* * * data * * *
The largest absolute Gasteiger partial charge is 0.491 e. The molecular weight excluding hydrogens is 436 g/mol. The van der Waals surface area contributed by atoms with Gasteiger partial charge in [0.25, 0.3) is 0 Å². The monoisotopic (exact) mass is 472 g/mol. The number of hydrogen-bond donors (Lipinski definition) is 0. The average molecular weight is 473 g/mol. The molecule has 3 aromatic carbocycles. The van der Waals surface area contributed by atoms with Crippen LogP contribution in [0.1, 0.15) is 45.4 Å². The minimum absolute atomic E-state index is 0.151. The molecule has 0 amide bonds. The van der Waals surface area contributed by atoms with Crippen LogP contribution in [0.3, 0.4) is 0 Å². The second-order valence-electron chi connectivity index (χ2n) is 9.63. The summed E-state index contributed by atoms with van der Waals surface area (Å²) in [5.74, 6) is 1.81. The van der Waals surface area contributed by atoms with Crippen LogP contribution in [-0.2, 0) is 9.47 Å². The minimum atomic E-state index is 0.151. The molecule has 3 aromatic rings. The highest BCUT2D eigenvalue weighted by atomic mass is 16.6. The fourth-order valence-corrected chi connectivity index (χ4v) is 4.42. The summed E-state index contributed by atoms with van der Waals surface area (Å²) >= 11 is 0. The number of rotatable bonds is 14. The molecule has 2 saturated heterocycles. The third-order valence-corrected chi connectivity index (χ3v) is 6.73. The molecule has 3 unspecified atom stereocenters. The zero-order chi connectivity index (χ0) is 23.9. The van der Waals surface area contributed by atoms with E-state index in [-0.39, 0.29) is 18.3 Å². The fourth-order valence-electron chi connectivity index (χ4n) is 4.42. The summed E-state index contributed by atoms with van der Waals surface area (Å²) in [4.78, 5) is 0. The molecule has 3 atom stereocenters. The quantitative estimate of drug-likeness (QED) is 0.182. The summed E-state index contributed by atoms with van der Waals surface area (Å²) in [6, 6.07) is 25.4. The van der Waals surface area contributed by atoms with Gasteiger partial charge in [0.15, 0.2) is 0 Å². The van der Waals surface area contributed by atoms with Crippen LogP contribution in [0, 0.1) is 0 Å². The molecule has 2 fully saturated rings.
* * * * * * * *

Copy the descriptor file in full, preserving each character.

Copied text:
The largest absolute Gasteiger partial charge is 0.491 e. The molecular weight excluding hydrogens is 436 g/mol. The van der Waals surface area contributed by atoms with Gasteiger partial charge in [0.25, 0.3) is 0 Å². The monoisotopic (exact) mass is 472 g/mol. The number of hydrogen-bond donors (Lipinski definition) is 0. The average molecular weight is 473 g/mol. The molecule has 3 aromatic carbocycles. The van der Waals surface area contributed by atoms with Crippen LogP contribution in [0.1, 0.15) is 45.4 Å². The minimum absolute atomic E-state index is 0.151. The molecule has 0 amide bonds. The van der Waals surface area contributed by atoms with Crippen LogP contribution in [0.3, 0.4) is 0 Å². The second-order valence-electron chi connectivity index (χ2n) is 9.63. The summed E-state index contributed by atoms with van der Waals surface area (Å²) in [5.74, 6) is 1.81. The van der Waals surface area contributed by atoms with Crippen LogP contribution in [-0.2, 0) is 9.47 Å². The minimum atomic E-state index is 0.151. The molecule has 3 aromatic rings. The highest BCUT2D eigenvalue weighted by atomic mass is 16.6. The fourth-order valence-corrected chi connectivity index (χ4v) is 4.42. The summed E-state index contributed by atoms with van der Waals surface area (Å²) >= 11 is 0. The number of rotatable bonds is 14. The molecule has 2 saturated heterocycles. The third-order valence-corrected chi connectivity index (χ3v) is 6.73. The molecule has 3 unspecified atom stereocenters. The zero-order chi connectivity index (χ0) is 23.9. The van der Waals surface area contributed by atoms with E-state index in [-0.39, 0.29) is 18.3 Å². The fourth-order valence-electron chi connectivity index (χ4n) is 4.42. The summed E-state index contributed by atoms with van der Waals surface area (Å²) in [4.78, 5) is 0. The molecule has 3 atom stereocenters. The quantitative estimate of drug-likeness (QED) is 0.182. The summed E-state index contributed by atoms with van der Waals surface area (Å²) in [6, 6.07) is 25.4. The van der Waals surface area contributed by atoms with Gasteiger partial charge in [0.15, 0.2) is 0 Å². The van der Waals surface area contributed by atoms with Crippen LogP contribution in [0, 0.1) is 0 Å². The molecule has 2 fully saturated rings.